Success will be judged in a number of ways—like the number of deals generated, the number of members who get involved, how much follow-on financing flows in later, and how much the Wings investors can generate in returns.
The big fear? “Nobody shows, or the deals suck,” Wilcox says. “If we don’t get good deals, it won’t work.”
The fact that three busy people like Kraemer, Wilcox, and Clement have volunteered significant time for several months to get this going is noteworthy. But they stressed that they aren’t the only ones involved. Wings has a 12-member board. The group includes: Rivera; Dick Rohde of Perkins Coie; startup consultant Janis Machala; Adam Fountain of Broadmark Capital; Michael Hovanes, a medical device and imaging entrepreneur; Loretta Little of WRF Capital; H. Stewart Parker, the founder and former CEO of Targeted Genetics; Jens Quistgaard, the former CEO of Liposonix and general manager of Medicis operations in Bothell, WA; and Wayne Wager, a medical device entrepreneur and CEO of Confirma. Kraemer is the board president, and Wilcox is vice president.
The idea to bring all these people together started to coalesce at a pair of meetings last year, in May and September. The first, a private dinner at the Rainier Club in Seattle, brought together about 15 medical device CEOs. Momentum built up then, when the assembled CEOs agreed that it was not just a good idea, but that they would be willing to participate in screening companies, and maybe even invest their own money.
The next meeting, a dinner at the Woodmark Hotel at Carillon Point in Kirkland, WA, drew about 45 wealthy individuals to discuss the idea in some more detail. That group also heard about best practices from Mark Klopp, a managing director of Coronis Medical Ventures in Sunnyvale, CA, and a member of the Life Science Angels in the San Francisco Bay Area.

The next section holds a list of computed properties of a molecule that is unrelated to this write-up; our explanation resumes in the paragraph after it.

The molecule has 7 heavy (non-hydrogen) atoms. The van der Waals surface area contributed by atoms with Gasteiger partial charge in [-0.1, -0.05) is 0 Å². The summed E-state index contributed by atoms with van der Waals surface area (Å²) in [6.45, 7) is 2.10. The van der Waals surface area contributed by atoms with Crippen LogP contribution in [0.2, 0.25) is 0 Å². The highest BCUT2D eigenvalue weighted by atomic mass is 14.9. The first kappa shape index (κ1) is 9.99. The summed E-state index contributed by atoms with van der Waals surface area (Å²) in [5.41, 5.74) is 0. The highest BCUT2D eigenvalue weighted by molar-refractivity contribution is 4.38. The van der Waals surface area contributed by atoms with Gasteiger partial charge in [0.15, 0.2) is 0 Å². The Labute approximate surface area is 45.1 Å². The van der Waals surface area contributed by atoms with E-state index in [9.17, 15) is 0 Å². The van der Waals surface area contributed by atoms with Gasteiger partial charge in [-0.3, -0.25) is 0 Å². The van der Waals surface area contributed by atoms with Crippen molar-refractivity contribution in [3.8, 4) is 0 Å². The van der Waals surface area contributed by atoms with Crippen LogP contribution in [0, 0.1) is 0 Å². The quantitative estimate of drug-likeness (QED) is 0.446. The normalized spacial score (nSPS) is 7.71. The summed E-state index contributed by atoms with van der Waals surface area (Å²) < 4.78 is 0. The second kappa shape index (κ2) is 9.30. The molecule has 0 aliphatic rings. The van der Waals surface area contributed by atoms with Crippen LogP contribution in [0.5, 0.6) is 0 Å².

The Life Sciences Angels bills itself as the premier angel network for biotech and medical device entrepreneurs in the country, and has some numbers to back it up. Since 2005, that organization has invested $26.5 million in 30 companies which have received more than $500 million on follow-on funding from venture capitalists.
Based on what he’s seen so far, Klopp says Wings has a shot at becoming legit.
“There is a critical mass of experienced, smart and financially capable medical technology angels and entrepreneurs in the Seattle area. The Wings leadership group that has emerged is particularly strong,” Klopp says. He added that there are a lot of other tech-savvy angels in Seattle who might be interested in investing in great new medical treatments, but need someone with expertise to lead the way.
But when I asked what Wings must prove early on, Klopp provided a long laundry list. The group needs to offer startups not just money, but also mentorship; focus entirely on seed-stage medical technology; screen deals in an objective, non-political manner; communicate regularly with members; and syndicate effectively with other angel groups and VCs. So far, Klopp says he’s been impressed with how Wings is taking “a clean sheet approach,” borrowing best practices from other organizations, and trying to learn how to avoid the usual pitfalls.
Dan Rosen, the chairman of the Alliance of Angels, said he sees a role for Wings in the local innovation community. AoA has invested before in medical technology companies like Healionics and Impel Neuropharma, but most members lack med-tech expertise, and the due diligence phase was “difficult.”
“If the Wings group can attain critical mass of active members, sufficient local deal flow, and establish efficient processes to help their angels and entrepreneurs, they can be successful,” Rosen says. “It is our intent to work with Wings to help them be successful.”